Lava CakesBen, my son-in-law, doesn’t like sweets. One day while in our store, he somehow got left with an orphaned lava cake, a strawberry white chocolate one.  Rather than let it go to waste, he tried a bite.  He ended up eating the whole thing.  When Ben eats a whole dessert, it must be good.

When we started our lava cake project, we were looking for not only the best tasting lava cake but the most practical recipe.  We would then use that recipe as a template to create variations on the type.  So we gathered promising recipes and started baking.

Types of Lava Cakes

Lava cakes come in two forms.  The most common are little pudding cakes. They’re dense chocolaty cakes with the centers still molten and oozing—unless you bake them too long, which we did on several occasions.  Then you just have dense chocolate cakes.

The second type of lava cake has a chocolate center instead of a batter center.  Quality chocolate is nestled in the batter to melt during baking. The centers are real chocolate and the baking time is not as critical.   Our lava cake mix is this type with fine chocolate for the centers.
Pudding cake-type lava cakes are simple and very good.  You just have to watch the bake time carefully.  Very quickly you’ll learn to tell when they are done but here are the signs that they are baked.

Baking Times

Pudding cake-type lava cakes are simple and very good.  You just have to watch the bake time carefully.  Very quickly you’ll learn to tell when they are done but here are the signs that they are baked.

  • The edges of the cakes become firm while the center is jiggly.
  • A toothpick stuck in the cake a half inch from the edge comes out clean.
  • Some of the cakes start to rise above the pan with sharp edges protruding.  (See the picture.)  The edges don’t always protrude, but if they do, the cakes are done.

If, after examining the cakes, you decide they are not quite done, you can put them back in the oven for another minute or two.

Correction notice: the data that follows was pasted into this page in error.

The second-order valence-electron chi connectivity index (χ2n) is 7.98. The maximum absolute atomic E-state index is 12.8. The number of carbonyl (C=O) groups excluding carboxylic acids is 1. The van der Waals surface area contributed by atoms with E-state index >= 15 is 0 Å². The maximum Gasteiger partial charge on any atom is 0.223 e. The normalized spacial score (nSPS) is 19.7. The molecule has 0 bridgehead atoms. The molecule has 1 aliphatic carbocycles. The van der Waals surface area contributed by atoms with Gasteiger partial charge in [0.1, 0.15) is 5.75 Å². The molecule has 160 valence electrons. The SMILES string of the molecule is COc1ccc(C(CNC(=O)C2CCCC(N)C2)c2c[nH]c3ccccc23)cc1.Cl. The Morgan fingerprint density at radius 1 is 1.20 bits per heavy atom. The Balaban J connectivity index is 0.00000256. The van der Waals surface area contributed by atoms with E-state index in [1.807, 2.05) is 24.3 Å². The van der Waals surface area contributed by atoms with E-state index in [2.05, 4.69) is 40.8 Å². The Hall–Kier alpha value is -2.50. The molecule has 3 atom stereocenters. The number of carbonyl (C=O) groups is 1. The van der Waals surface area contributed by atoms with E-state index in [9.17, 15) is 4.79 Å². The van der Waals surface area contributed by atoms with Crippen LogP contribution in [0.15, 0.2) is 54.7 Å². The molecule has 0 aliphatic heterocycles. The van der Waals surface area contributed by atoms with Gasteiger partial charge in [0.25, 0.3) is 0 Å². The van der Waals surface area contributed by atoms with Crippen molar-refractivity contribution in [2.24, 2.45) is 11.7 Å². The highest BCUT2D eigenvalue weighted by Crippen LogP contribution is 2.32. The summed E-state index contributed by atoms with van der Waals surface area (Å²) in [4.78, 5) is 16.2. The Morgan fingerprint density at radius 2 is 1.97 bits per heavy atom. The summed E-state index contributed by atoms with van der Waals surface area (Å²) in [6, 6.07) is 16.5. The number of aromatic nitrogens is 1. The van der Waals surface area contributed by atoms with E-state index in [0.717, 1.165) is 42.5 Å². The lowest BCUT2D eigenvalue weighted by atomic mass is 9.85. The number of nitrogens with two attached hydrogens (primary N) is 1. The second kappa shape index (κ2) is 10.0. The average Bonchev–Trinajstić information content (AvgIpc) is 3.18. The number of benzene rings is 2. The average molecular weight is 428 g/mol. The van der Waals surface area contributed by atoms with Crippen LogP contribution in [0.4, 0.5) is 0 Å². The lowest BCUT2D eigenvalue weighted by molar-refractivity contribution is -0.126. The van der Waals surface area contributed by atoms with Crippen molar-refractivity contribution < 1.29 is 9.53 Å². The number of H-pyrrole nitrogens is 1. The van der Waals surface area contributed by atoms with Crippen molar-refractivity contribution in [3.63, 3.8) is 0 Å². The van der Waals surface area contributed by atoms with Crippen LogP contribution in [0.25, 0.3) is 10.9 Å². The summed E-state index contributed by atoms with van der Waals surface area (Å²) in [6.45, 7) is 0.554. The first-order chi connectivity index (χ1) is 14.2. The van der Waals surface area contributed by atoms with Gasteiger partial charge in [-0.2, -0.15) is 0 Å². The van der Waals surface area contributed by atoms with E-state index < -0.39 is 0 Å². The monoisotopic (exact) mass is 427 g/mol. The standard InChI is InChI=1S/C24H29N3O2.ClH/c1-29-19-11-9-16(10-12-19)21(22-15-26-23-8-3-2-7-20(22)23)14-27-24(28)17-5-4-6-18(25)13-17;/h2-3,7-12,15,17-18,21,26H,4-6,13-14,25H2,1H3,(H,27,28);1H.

Most of our cakes were baked in eight to nine minutes.  The exception was the strawberry white chocolate cakes.  Because the batter included partially frozen strawberry pieces, these took longer to bake.

Getting the Cakes from the Pan

Warm lava cakes are somewhat fragile since the centers are molten.  A good nonstick muffin pan is essential.  The easiest way to remove the cakes is to cover the pan with a cutting board, invert the pan and board together, hold them horizontally, and drop them on the counter.  (See the pictures.)  Before doing this, run a thin-bladed silicone spatula around the edges.  Wait three to five minutes before dropping the pan.

Before putting the cake batter into the muffin tin, wipe softened butter into each cup with a paper towel or basting brush until each cup is entirely covered with butter. Then sprinkle granulated sugar over the pan covering each cup completely, shaking the pan if needed to distribute. Shake out excess sugar.

Once they finish baking and cooling for 5 minutes (see above). Place a cutting board or cookie sheet over your muffin tin.

Hold the cutting board and the muffin tin together and flip it over.

Hold the upside-down muffin tin and cutting board 6″-8″ above the counter and drop it abruptly.

Slowly lift the muffin tin off the cutting board slightly jiggling it if necessary. If you see some cakes sticking, put the muffin tin back over them and drop it again.

Wa-la! Perfect lava cakes!

Developing the Recipes

What follows is the basic recipe, a dark chocolate lava cake.  Once we had this mastered, we moved on to variations.  We made orange white chocolate lava cakes.  (We served both dark chocolate and the orange lava cakes to a class we were teaching.  The class preferred the orange.)

We made raspberry white chocolate lava cakes using our raspberry tidbits.  They were a bust.  They tasted great but the tidbits sunk to the bottom, melted, and stuck to the pan.  But they tasted great.  (We should have known that would happen.  We have tried tidbits in cheesecakes and they sank to the bottom then too.)

We made strawberry white chocolate lava cakes with frozen strawberries.  They were absolutely delightful though with chunks of fruit in the center, there wasn’t a lot of oozing.  We considered that a small price to pay for something so delectable.

Sauces and toppings

Traditionally, lava cakes are topped with whipped cream or ice cream.  We made three sauces to go with the three recipes: a raspberry sauce for the dark chocolate cakes, an orange marmalade sauce for the orange white chocolate cakes, and a strawberry sauce for the strawberry cakes.  We have included recipes for the sauces with the cake recipes.

More Lava Cakes to Come

Molten lava cakes make scrumptious, impressive desserts without a lot of work.  These recipes open the door for more to come. Merri Ann, my wife, can’t eat wheat.  There is not much flour in these recipes.  I think we can substitute rice flour and the recipes will work just fine.  And we certainly need a raspberry white chocolate lava cake recipe.  I’m also envisioning a South Seas lava cake with mango pieces and coconut syrup.

What kind of lava cakes can you dream up?